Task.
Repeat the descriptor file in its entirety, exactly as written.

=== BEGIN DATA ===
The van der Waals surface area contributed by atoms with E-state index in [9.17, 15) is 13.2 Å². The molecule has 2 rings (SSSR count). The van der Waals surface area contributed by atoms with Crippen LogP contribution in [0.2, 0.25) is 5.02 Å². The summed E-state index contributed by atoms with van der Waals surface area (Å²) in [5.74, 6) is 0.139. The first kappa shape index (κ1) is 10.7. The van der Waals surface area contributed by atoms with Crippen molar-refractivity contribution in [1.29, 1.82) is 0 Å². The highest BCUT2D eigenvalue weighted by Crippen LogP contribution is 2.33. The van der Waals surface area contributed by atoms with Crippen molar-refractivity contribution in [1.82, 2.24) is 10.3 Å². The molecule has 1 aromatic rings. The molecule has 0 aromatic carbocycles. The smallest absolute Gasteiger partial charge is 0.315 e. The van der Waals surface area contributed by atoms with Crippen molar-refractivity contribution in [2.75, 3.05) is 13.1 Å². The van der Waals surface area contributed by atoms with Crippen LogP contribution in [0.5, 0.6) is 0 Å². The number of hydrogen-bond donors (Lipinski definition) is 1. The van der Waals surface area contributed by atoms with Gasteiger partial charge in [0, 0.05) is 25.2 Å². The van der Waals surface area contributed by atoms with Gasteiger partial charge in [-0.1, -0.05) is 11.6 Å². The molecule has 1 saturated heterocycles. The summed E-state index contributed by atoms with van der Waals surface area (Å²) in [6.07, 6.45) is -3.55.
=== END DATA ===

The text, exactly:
The van der Waals surface area contributed by atoms with E-state index in [9.17, 15) is 13.2 Å². The molecule has 2 rings (SSSR count). The van der Waals surface area contributed by atoms with Crippen LogP contribution in [0.2, 0.25) is 5.02 Å². The summed E-state index contributed by atoms with van der Waals surface area (Å²) in [5.74, 6) is 0.139. The first kappa shape index (κ1) is 10.7. The van der Waals surface area contributed by atoms with Crippen molar-refractivity contribution in [1.29, 1.82) is 0 Å². The highest BCUT2D eigenvalue weighted by Crippen LogP contribution is 2.33. The van der Waals surface area contributed by atoms with Crippen molar-refractivity contribution in [1.82, 2.24) is 10.3 Å². The molecule has 1 aromatic rings. The molecule has 0 aromatic carbocycles. The smallest absolute Gasteiger partial charge is 0.315 e. The van der Waals surface area contributed by atoms with Crippen molar-refractivity contribution in [2.75, 3.05) is 13.1 Å². The van der Waals surface area contributed by atoms with Crippen LogP contribution in [0.5, 0.6) is 0 Å². The number of hydrogen-bond donors (Lipinski definition) is 1. The van der Waals surface area contributed by atoms with Gasteiger partial charge in [0, 0.05) is 25.2 Å². The van der Waals surface area contributed by atoms with Gasteiger partial charge in [-0.1, -0.05) is 11.6 Å². The molecule has 1 saturated heterocycles. The summed E-state index contributed by atoms with van der Waals surface area (Å²) in [6.07, 6.45) is -3.55.